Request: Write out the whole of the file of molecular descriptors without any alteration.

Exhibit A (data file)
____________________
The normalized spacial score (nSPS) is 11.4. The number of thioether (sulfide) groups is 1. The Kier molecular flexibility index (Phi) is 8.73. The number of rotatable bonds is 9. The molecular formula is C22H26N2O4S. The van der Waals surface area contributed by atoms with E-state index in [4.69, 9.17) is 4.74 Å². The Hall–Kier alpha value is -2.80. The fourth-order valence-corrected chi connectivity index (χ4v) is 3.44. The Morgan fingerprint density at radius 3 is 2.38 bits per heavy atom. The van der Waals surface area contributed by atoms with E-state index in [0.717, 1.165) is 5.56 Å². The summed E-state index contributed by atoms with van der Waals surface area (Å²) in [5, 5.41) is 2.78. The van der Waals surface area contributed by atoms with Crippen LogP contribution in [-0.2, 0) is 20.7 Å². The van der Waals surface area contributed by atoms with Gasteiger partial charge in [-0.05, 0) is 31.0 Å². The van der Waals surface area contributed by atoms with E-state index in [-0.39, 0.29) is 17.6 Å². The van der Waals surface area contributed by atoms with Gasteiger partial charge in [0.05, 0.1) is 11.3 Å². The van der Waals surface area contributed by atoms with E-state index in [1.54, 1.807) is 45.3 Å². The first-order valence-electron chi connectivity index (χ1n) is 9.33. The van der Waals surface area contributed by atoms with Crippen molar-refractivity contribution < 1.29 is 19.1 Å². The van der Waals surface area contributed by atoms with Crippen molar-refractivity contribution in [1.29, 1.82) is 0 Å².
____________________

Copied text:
The normalized spacial score (nSPS) is 11.4. The number of thioether (sulfide) groups is 1. The Kier molecular flexibility index (Phi) is 8.73. The number of rotatable bonds is 9. The molecular formula is C22H26N2O4S. The van der Waals surface area contributed by atoms with E-state index in [4.69, 9.17) is 4.74 Å². The Hall–Kier alpha value is -2.80. The fourth-order valence-corrected chi connectivity index (χ4v) is 3.44. The Morgan fingerprint density at radius 3 is 2.38 bits per heavy atom. The van der Waals surface area contributed by atoms with E-state index in [0.717, 1.165) is 5.56 Å². The summed E-state index contributed by atoms with van der Waals surface area (Å²) in [5, 5.41) is 2.78. The van der Waals surface area contributed by atoms with Crippen LogP contribution in [-0.2, 0) is 20.7 Å². The van der Waals surface area contributed by atoms with Gasteiger partial charge in [-0.05, 0) is 31.0 Å². The van der Waals surface area contributed by atoms with E-state index in [-0.39, 0.29) is 17.6 Å². The van der Waals surface area contributed by atoms with Gasteiger partial charge in [0.05, 0.1) is 11.3 Å². The van der Waals surface area contributed by atoms with E-state index in [1.54, 1.807) is 45.3 Å². The first-order valence-electron chi connectivity index (χ1n) is 9.33. The van der Waals surface area contributed by atoms with Crippen molar-refractivity contribution < 1.29 is 19.1 Å². The van der Waals surface area contributed by atoms with Crippen molar-refractivity contribution in [1.29, 1.82) is 0 Å².